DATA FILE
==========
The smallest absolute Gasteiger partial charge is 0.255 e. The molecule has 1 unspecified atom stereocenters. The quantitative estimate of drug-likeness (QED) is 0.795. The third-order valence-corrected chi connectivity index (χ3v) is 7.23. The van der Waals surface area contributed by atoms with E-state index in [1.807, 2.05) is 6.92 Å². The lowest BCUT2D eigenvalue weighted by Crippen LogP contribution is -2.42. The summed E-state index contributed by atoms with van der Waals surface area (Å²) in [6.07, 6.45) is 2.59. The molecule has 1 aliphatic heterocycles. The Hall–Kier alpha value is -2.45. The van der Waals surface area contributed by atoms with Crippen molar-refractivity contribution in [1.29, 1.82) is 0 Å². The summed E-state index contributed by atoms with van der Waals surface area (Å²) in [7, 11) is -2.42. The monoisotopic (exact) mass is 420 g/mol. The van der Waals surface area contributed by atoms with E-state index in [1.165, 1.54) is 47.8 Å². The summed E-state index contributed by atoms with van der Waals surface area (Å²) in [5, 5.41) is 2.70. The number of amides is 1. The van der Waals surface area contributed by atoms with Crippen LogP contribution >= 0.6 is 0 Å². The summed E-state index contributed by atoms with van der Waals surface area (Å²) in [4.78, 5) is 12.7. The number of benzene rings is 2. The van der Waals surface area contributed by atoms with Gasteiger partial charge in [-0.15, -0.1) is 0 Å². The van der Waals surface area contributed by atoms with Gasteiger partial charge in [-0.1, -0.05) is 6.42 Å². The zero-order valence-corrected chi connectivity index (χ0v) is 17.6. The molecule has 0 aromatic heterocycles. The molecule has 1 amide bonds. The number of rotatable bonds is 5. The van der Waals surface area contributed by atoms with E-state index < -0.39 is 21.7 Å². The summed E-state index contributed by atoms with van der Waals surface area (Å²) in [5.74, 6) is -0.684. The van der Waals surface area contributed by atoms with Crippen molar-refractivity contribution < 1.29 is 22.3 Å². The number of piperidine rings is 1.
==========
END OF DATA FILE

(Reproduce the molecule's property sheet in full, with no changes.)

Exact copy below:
The smallest absolute Gasteiger partial charge is 0.255 e. The molecule has 1 unspecified atom stereocenters. The quantitative estimate of drug-likeness (QED) is 0.795. The third-order valence-corrected chi connectivity index (χ3v) is 7.23. The van der Waals surface area contributed by atoms with E-state index in [1.807, 2.05) is 6.92 Å². The lowest BCUT2D eigenvalue weighted by Crippen LogP contribution is -2.42. The summed E-state index contributed by atoms with van der Waals surface area (Å²) in [6.07, 6.45) is 2.59. The molecule has 1 aliphatic heterocycles. The Hall–Kier alpha value is -2.45. The van der Waals surface area contributed by atoms with Crippen molar-refractivity contribution in [1.29, 1.82) is 0 Å². The summed E-state index contributed by atoms with van der Waals surface area (Å²) in [7, 11) is -2.42. The monoisotopic (exact) mass is 420 g/mol. The van der Waals surface area contributed by atoms with E-state index in [1.165, 1.54) is 47.8 Å². The summed E-state index contributed by atoms with van der Waals surface area (Å²) in [5, 5.41) is 2.70. The number of amides is 1. The van der Waals surface area contributed by atoms with Crippen LogP contribution >= 0.6 is 0 Å². The summed E-state index contributed by atoms with van der Waals surface area (Å²) in [4.78, 5) is 12.7. The number of benzene rings is 2. The van der Waals surface area contributed by atoms with Gasteiger partial charge in [-0.15, -0.1) is 0 Å². The van der Waals surface area contributed by atoms with Gasteiger partial charge in [-0.1, -0.05) is 6.42 Å². The zero-order valence-corrected chi connectivity index (χ0v) is 17.6. The molecule has 0 aromatic heterocycles. The molecule has 1 amide bonds. The number of rotatable bonds is 5. The van der Waals surface area contributed by atoms with E-state index < -0.39 is 21.7 Å². The summed E-state index contributed by atoms with van der Waals surface area (Å²) in [5.74, 6) is -0.684. The van der Waals surface area contributed by atoms with Crippen molar-refractivity contribution < 1.29 is 22.3 Å². The number of piperidine rings is 1.